Tuesday, 22 August 2006

Stumbling towards the efficient frontier

The efficient frontier is a nice idea that actually makes a lot of sense - for any particular level of risk there is a maximum expected return that can be achieved. The efficient frontier is found by plotting the risk and return for the universe of all possible combinations of assets that you want to include in your portfolio, and joining the dots of the ones with the highest return for a particular standard deviation.

efficient frontier graph [graphic from]

For a good explanation of this see or read this chapter from "Investment Strategies for the 21st Century" by Frank Armstrong [available free online!]

My difficulty is that my portfolio includes more than just equity funds, bond funds and fixed interest - I have direct property investments, alternative investments (agricultural trusts and hedge funds), direct share investments (local and US), and make use of leverage through property and margin loans. Aside from difficulty in calculating expected return and risk values for some of these investments, there doesn't seem to be much analysis of how gearing (the the risk associated with the loans) gets incorporated into modelling of the efficient frontier.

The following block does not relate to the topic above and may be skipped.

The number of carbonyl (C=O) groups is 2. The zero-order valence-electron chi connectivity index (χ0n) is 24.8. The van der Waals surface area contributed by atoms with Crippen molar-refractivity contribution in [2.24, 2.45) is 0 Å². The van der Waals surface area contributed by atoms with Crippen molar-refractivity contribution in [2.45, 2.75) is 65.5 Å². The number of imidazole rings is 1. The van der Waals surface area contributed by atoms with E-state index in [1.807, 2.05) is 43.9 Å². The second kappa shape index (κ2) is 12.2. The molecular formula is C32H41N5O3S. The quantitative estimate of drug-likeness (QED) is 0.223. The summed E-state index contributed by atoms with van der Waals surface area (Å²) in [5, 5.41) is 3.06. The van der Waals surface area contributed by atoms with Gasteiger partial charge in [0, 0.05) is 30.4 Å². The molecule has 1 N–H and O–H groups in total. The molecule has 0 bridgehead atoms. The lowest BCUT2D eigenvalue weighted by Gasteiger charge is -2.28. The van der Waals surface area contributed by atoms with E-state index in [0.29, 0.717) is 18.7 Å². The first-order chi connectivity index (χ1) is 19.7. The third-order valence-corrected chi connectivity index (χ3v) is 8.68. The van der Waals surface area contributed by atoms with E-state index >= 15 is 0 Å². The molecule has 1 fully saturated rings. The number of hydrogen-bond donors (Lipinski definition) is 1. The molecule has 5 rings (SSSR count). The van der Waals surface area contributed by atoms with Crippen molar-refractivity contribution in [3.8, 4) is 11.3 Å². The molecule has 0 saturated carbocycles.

Wikipedia mentions that the use of leverage can actually lift you ABOVE the efficient frontier - but I'm not sure exactly why. To quote:
"An investor can add leverage to the portfolio by holding the risk-free asset. The addition of the risk-free asset allows for a position in the region above the efficient frontier. Thus, by combining a risk-free asset with risky assets, it is possible to construct portfolios whose risk-return profiles are superior to those on the efficient frontier.
* The investor who borrows money to fund his/her purchase of the risky assets has a negative risk-free weighting -i.e a leveraged portfolio. Here the return is geared to the risky portfolio. This combination will again offer a return superior to those on the frontier."

Unfortunately I haven't yet found a more detailed treatment of this elsewhere on the net. Also, in practice, your gearing uses margin loans or home equity loans at 2-3% above the risk free rate, so I'm not sure how this ties in with the presumption of leveraged investments utilizing the risk-free asset.

Any comments or references?

Monday, 21 August 2006


I just got notification from QBE that they have more money than they know what to do with, so they're discontinuing the dividend reinvestment and dividend election (bonus share) plans.